For disciplined and motivated graduate students, on-line learning can be an ideal means of building upon or updating skills and knowledge. Accessible online education can encourage increased participation in “life-long education.” There was, however, concern about whether Eastern could offer courses and especially degree programs wholly online and still maintain “superior” education. Group members agreed that personal contact and face-to-face instruction were important to Eastern’s strength and reputation in teaching. Many were concerned that by running after online instruction (and the dollars rumored to be available for it), Eastern could weaken existing courses, cannibalize resources, and lose our traditional niche. Although we cannot remain “all-brick,” trying to become “all-click” would be disastrous.
The reference to “community” in the mission statement prompted support for maintaining the Eastern spirit of community as well as observations that online courses and communication can greatly enlarge and expand the university, both geographically and in terms of diversity. On a campus that is not as diverse as many, we can compensate for a relatively homogeneous student body by accessing international information and establishing international contacts on the web.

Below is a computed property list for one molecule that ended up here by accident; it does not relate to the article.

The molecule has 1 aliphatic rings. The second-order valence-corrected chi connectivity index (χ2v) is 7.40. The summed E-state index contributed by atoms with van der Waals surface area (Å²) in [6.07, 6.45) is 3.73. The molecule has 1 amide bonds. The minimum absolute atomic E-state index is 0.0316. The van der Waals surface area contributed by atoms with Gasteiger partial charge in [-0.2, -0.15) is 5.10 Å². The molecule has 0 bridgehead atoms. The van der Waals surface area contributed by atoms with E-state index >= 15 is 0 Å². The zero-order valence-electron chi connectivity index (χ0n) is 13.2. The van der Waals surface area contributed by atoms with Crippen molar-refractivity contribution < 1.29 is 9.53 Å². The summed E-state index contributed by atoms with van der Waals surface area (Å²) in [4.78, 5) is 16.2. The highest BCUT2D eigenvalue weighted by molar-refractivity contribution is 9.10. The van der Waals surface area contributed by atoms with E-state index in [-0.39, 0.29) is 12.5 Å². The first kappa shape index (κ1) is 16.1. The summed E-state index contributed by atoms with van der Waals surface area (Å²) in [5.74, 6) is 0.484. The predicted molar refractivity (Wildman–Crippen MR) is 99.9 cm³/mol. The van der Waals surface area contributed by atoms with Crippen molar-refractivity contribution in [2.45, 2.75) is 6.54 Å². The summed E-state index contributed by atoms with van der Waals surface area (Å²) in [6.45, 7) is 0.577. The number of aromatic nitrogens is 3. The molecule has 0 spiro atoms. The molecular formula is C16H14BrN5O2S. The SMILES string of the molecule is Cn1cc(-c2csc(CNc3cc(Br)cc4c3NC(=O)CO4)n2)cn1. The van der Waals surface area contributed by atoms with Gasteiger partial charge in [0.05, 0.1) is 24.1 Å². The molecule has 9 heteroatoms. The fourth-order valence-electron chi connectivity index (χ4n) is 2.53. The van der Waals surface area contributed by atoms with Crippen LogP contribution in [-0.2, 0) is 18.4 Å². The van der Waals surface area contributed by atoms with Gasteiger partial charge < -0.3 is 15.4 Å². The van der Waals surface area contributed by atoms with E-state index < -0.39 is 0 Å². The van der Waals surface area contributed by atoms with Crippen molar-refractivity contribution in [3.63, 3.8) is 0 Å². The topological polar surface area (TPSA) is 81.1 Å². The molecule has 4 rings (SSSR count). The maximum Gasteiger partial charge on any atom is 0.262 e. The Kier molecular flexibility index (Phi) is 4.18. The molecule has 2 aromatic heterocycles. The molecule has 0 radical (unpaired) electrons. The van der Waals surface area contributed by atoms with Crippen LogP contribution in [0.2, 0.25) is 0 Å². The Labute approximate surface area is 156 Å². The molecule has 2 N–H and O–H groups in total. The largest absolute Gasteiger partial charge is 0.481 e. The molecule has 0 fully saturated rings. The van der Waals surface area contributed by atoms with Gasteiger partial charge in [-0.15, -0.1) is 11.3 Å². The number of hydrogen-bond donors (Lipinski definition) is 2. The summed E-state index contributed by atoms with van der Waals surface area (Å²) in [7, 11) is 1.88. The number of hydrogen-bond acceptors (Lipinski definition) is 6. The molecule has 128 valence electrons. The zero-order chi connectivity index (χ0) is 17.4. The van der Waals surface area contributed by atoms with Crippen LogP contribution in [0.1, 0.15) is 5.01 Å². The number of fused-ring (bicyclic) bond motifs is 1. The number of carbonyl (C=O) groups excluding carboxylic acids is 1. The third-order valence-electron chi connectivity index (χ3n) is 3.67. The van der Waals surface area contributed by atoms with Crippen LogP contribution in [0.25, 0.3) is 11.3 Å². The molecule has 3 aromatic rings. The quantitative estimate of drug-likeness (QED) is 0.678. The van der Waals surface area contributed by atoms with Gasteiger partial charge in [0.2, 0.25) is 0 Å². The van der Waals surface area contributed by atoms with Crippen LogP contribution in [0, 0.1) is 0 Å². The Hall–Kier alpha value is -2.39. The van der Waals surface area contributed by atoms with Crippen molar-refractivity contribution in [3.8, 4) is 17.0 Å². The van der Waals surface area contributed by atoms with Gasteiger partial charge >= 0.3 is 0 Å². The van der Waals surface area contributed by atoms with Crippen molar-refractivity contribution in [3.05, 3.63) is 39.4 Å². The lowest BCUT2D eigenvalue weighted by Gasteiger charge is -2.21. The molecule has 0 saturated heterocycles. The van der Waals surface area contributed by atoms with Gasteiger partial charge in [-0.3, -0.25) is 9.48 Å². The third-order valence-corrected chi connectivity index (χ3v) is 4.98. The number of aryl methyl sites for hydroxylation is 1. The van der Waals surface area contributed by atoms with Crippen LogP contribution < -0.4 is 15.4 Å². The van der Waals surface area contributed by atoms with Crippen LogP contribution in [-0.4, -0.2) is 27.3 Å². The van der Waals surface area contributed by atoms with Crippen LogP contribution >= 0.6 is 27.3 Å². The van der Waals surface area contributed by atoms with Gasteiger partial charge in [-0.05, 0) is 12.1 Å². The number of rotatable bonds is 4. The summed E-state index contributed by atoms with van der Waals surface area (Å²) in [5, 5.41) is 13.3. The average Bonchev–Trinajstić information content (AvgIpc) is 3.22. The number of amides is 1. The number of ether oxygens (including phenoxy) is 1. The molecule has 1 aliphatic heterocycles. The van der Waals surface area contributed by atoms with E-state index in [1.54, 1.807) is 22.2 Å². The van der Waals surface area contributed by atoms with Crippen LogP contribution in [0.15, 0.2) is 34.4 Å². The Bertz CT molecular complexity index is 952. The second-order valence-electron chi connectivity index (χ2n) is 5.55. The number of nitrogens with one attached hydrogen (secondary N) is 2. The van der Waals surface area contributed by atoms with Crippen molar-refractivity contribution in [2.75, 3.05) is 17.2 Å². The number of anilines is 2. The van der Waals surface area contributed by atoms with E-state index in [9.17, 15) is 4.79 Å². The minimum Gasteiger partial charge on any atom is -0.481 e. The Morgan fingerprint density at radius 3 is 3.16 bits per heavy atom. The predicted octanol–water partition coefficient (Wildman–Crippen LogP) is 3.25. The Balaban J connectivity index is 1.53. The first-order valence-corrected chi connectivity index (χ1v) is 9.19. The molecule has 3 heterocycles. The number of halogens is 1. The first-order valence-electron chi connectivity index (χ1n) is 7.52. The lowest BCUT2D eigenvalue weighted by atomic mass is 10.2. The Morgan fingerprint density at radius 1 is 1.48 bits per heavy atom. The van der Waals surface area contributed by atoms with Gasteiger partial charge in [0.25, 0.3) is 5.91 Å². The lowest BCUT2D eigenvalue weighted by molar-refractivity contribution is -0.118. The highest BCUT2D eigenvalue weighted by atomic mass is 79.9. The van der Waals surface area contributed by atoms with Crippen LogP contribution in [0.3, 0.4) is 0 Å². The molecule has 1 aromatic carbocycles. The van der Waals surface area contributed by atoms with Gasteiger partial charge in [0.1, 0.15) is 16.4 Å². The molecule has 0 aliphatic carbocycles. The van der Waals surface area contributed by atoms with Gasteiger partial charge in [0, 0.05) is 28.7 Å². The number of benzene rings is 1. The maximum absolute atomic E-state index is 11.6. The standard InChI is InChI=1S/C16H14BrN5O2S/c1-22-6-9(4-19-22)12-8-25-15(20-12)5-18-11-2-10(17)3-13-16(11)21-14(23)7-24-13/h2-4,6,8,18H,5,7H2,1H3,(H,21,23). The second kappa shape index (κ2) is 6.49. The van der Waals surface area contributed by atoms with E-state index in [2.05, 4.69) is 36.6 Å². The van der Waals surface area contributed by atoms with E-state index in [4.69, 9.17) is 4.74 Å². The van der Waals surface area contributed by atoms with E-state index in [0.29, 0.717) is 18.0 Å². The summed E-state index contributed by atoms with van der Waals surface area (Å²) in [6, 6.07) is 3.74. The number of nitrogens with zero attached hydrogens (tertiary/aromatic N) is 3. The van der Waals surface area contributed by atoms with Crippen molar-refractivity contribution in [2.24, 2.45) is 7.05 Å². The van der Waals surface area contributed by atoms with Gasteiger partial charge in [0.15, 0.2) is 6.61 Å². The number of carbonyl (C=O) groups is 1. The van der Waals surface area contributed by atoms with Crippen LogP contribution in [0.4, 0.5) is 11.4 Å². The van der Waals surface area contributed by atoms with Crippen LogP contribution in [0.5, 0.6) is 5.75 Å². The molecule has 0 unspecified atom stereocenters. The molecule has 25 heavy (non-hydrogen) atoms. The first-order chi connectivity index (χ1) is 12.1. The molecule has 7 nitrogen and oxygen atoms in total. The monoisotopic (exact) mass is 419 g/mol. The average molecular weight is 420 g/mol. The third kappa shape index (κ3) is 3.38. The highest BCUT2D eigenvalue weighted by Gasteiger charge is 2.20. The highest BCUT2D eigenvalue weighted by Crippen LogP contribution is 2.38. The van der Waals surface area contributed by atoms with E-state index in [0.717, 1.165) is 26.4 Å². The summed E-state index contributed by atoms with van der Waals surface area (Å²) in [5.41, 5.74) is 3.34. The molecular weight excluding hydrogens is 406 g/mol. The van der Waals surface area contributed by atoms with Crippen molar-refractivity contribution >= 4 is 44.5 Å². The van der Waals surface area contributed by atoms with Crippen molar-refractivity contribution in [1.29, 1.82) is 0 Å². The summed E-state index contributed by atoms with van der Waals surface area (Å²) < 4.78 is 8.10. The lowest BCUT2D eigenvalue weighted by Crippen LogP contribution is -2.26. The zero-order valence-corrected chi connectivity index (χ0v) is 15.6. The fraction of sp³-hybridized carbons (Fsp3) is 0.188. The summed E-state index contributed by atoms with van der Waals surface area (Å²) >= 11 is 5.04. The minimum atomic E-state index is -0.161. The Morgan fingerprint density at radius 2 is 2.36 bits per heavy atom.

Concerned about the scarcity of financial support, participants agreed that the university should focus on enhancing existing campus courses with technology rather than diverting resources to online delivery. Our classrooms are technologically impoverished, and the university’s priority should be to serve current courses and current students. Making use of technology is time-consuming, and it is necessary to provide time as well as equipment for faculty to prepare web materials and keep them current.
Deciding which courses (and programs) Eastern will offer online should be based on market research as to who would take them. We should not duplicate offerings at other schools, and we should not try to compete in technology with research universities or community colleges, that are funded at higher levels than E.I.U. Courses should be designed in fields and subjects that Eastern already does well. We should build on our existing strengths and reputation. In order to make the best use of material and human resources, we should cooperate with other Illinois universities in designing virtual curricula. --Anne Zahlan
Adjournment (Toosi), 4:10 p.m.
Charles G. Eberly, Recorder